In response, Wen repeated China’s stance that the summit was not the forum to discuss the issue. He also took aim at the US claim that it was only concerned about “freedom of navigation,” declaring “that China goes to great pains to ensure that the shipping lanes are safe and free.” China, clearly put on the back foot by Washington’s sustained diplomatic offensive, attempted to accommodate to ASEAN leaders.
A comment published by the Xinhua news agency on Friday underlined the anger in Beijing. “If the United States sticks to its Cold War mentality and continues to engage with Asian nations in a self-assertive way, it is doomed to incur repulsion in the region,” commentator Wei Jianhua warned.
The Chinese Global Times, which often adopts a more aggressively nationalist line, called on China to use its economic muscle to pull ASEAN countries into line. Noting the relative economic decline of the US, an editorial posted Saturday counselled: “China should learn to use this to protect its political interests. Any country which chooses to be a pawn in the US chess game will lose the opportunity to benefit from China’s economy.”
A statistic presented by Wen in talks with ASEAN leaders underlined China’s economic importance. China’s trade with ASEAN is expected to surpass $350 billion this year, more than 40 times what it was two decades ago, and eclipsing US trade with ASEAN.
By forcing a discussion on the South China Sea, the Obama administration clearly feels that it had something of a victory over China at the summit by securing the backing of most regional countries. That sentiment was reflected in the American media, with an editorial in the New York Times on Saturday declaring that it was “a good thing” that Obama had “sent a clear message that this country is not ceding anything in the Pacific.”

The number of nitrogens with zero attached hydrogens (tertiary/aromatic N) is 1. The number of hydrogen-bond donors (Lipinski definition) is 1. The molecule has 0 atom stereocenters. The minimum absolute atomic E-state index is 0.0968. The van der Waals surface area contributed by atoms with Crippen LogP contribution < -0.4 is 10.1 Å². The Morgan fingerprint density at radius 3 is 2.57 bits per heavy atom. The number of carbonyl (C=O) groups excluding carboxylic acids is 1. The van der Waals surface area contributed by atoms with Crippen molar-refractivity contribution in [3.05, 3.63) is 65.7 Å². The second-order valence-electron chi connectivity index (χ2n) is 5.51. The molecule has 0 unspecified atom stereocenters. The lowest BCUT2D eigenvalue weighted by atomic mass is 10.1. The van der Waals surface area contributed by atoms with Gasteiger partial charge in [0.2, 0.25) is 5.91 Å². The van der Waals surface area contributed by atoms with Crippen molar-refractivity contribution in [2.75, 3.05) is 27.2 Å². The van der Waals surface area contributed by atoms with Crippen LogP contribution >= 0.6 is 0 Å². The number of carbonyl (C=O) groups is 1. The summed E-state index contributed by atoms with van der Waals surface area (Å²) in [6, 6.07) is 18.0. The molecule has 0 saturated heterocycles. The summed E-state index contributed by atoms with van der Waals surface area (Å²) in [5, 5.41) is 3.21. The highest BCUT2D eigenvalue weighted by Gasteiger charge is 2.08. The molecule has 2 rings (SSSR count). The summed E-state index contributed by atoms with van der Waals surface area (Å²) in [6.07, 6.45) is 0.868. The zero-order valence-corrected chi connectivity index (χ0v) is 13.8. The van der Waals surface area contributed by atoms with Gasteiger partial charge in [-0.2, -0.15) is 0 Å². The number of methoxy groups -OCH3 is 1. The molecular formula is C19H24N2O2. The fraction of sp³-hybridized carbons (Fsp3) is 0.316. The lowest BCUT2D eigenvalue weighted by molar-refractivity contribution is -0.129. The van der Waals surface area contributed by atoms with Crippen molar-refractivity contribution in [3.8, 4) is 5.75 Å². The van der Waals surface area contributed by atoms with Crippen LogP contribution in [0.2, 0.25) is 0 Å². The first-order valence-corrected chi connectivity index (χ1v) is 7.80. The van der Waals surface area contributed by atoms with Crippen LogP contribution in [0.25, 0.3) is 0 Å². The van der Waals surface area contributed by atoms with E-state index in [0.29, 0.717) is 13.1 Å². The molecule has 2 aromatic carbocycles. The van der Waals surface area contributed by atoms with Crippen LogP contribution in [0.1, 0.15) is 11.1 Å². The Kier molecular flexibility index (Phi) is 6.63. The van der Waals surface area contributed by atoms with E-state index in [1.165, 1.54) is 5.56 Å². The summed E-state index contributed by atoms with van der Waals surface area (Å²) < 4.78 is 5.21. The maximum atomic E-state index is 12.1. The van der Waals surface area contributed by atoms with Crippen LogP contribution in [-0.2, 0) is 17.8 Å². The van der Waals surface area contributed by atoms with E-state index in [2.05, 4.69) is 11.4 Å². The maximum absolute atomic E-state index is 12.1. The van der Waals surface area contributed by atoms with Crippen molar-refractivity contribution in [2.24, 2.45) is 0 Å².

The Wall Street Journal editorial entitled “Asia Pushes Back Against China” supported Obama’s efforts to forge an anti-China alliance. “The region’s best chance of heading off Chinese adventurism is a united front,” it declared. “If other countries don’t defend the principles of international law at stake here, China will be encouraged to make greater demands. Beijing still has a long way to go up the learning curve of how a great power should behave.”
The newspaper’s reference to “the principles of international law” underlines the hypocrisy of Washington’s stance. Regardless of the relative legal merits of the competing maritime claims in the South China Sea, the US is appealing to a law—the 1982 United Nations Convention on the Law of the Sea (UNCLOS)—that it is yet to sign. Obama’s repeated call over the past week for China to “play by the rules” means that Beijing has to abide by the international framework as determined in Washington.
The implications of US diplomatic bullying go well beyond the Bali summit. By intervening directly into what has been regarded for decades as a troublesome, but limited regional dispute, Obama has transformed the South China Sea into another dangerous flashpoint in Asia. As in the Middle East and Central Asia, the US is seeking to use its military might to undermine its rivals and offset its economic decline.
All the steps by the US military to strengthen its forces in South East Asia are aimed at controlling what American naval strategists have long regarded as vital—the Malacca, Sunda and Lombok straits connecting the Indian and Pacific oceans. These waterways are known in naval jargon as “chokepoints,” precisely because they could be exploited to cut off essential supplies to a rival power—previously Japan, now China.
Obama’s diplomatic intervention in Asia and sharpening tensions with China recall the bitter rivalry between the US and Japan in the 1930s that led step-by-step to a breakdown of relations and ultimately to war in the Pacific.